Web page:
Public art project up in time for neighborhood's second annual Oak Cliff Art Crawl

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The artist stands before her vision and talks about brush strokes to come.

“I’m going to put urns up here and then there will be a medallion in the center and then these draperies to frame it,” says Gillian Bradshaw-Smith, holding up a scaled drawing of the mural she and her assistant Juan “Jag” Gonzalez are painting on a wall of concrete blocks.

“Because it’s a Hispanic neighborhood, I decided to use a Hispanic theme,” she says of the bull and two vaqueros dominating the 50-foot-by-17-foot creation in shades of blue and white.

It’s one scene in a public art project confronting graffiti and enlivening a stretch of Seventh Street – in time for another weekend of art, music and playful energy in north Oak Cliff.

“It will be a little bit of everything we have to offer,” said Amy Cowan, an organizer of the second annual Oak Cliff Art Crawl. “It will be like a big old Oak Cliff open house.”

Galleries will be open Saturday and Sunday in the Bishop Arts District and around North Tyler and West Seventh streets, where an art installation of sorts will offer a message for change.

Called the Better Block project, it will include three pop-up businesses – an outdoor cafe, a children’s art studio and a flower-gift shop – that will use sidewalks to show how bringing action and interaction to public spaces can enrich public life.

Dallas city code, for example, requires businesses to pay at least $1,000 per year to offer sidewalk cafe seating or to sell flowers or other goods on a sidewalk.

“We’re making a statement about how we’re using our spaces between buildings,” said Scott Griggs, a project leader. “For commercial areas with small businesses, the ordinances make no sense.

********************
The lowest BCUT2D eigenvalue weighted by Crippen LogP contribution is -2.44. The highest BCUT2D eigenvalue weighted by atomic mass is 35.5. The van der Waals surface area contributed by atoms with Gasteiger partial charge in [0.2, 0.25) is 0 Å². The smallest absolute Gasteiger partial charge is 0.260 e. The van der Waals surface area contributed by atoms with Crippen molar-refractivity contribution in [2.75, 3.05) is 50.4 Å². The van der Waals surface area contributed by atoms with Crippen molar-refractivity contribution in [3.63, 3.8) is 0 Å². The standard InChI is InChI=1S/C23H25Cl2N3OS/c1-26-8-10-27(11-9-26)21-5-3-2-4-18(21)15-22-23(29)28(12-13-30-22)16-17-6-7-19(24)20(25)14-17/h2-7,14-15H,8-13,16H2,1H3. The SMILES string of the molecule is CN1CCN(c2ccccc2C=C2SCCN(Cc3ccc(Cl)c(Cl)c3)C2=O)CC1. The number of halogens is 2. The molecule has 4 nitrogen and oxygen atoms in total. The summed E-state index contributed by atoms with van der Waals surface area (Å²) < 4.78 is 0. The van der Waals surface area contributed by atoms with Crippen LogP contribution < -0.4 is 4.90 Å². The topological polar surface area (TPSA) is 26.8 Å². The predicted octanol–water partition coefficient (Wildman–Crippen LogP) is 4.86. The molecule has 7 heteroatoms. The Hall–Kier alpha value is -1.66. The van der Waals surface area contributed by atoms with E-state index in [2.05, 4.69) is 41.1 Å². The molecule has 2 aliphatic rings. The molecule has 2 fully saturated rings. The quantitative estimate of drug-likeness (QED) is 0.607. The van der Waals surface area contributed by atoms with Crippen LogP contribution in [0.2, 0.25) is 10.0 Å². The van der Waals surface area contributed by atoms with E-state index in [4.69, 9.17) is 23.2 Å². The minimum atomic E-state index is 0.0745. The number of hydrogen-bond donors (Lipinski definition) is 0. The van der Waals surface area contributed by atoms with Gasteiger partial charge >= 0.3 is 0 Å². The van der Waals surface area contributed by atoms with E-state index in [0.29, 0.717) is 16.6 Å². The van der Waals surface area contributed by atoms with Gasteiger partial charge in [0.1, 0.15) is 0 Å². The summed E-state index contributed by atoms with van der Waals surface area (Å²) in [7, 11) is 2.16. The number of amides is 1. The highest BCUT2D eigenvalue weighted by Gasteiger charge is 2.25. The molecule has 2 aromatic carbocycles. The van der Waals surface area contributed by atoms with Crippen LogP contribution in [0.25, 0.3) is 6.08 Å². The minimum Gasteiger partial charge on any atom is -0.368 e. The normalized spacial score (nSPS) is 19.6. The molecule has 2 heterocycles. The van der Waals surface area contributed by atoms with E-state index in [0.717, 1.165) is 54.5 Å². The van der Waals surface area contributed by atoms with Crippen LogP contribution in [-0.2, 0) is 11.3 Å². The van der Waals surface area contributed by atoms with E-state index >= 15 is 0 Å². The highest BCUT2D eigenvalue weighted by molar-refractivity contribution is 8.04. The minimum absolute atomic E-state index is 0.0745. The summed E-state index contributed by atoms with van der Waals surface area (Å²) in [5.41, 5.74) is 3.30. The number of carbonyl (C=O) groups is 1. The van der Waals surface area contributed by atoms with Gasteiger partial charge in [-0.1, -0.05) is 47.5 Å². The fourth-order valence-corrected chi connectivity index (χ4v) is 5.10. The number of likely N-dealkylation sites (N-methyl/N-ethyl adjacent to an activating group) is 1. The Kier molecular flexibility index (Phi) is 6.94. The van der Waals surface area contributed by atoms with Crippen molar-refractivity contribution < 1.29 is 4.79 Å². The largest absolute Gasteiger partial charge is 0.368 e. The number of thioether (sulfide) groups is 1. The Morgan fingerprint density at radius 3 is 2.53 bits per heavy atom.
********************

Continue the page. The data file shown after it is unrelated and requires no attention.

“Sidewalks have to provide for movement of people, but we’re treating them as high-speed corridors,” he said. “We want to create this social intercourse out on our sidewalks. We want a jostling proximity. Bring it to life.”

Seventh Street, one block south of Davis Street, will be an event thoroughfare, connecting the Bishop Arts District and action along Tyler Street. For those unable or unwilling to walk, bike, skip, run or crawl, pedicabs will provide rides.

Adding color along the way will be murals by Oak Cliff artists, including Bradshaw-Smith’s work, an enlarged and frustrated Alice of Wonderland fame by Chaitra Linehan, dueling paleta carts by Steve Cruz and a glorious peacock by Brian Jones. Other artists participating in the project are Ray-Mel Cornelius, Kevin Obregon, Brian Scott, Lisa Lindholm, Diane Sikes and Erik Tosten.

“I chose to do a more pleasing mural than my own works,” said a smiling Jones, whose art includes small detailed portraits that delve into the grotesque and absurd.

For years, Bradshaw-Smith has created interior murals and stage sets for ballet performances. For this, her first outdoor spread, she drew ideas from tile murals by Portuguese artists.

“I forgot to give the lion his teeth,” she said, adding a few to a beastly head adorning a water fountain. “A toothless lion would be a sad creature.”



•Galleries will be open Saturday and Sunday in the Bishop Arts District and around North Tyler and Seventh streets.

•Three bands will perform Saturday night at the Kessler Theater, 1230 W. Davis St., and at the Kessler tonight in a fundraiser for the Seventh Street mural project.

•Bands from Sunset High School will perform from 2 to 4 p.m. Saturday outside the Turner House, 401 N. Rosemont Ave.

•Music and art will highlight the Crave art crawl stop from noon to 10 p.m. Sunday outside the new Nova restaurant, 1417 W. Davis St.

•Art will be on display from 1 to 5 p.m. Saturday at the Bishop Arts Theater Center, 215 S. Tyler St.; from 1 to 4 p.m. Saturday at the Turner House, 401 N. Rosemont Ave.; at the Belmont Hotel, 901 Fort Worth Ave.; and the Beckley BrewHouse, 1111 N. Beckley.

•The Urban Street Bazaar will run from noon to 8 p.m. Saturday and noon to 4 p.m. Sunday in the Bishop Arts District.

•The Bishop Arts Theater Center will have open mike poetry from 1 to 3 p.m. Saturday, with a film from 3 to 4 p.m.

•Bolsa restaurant, 614 W. Davis St., will have its first monthly market of the year, selling organic produce and locally produced food from 11 a.m. to 3 p.m. Sunday.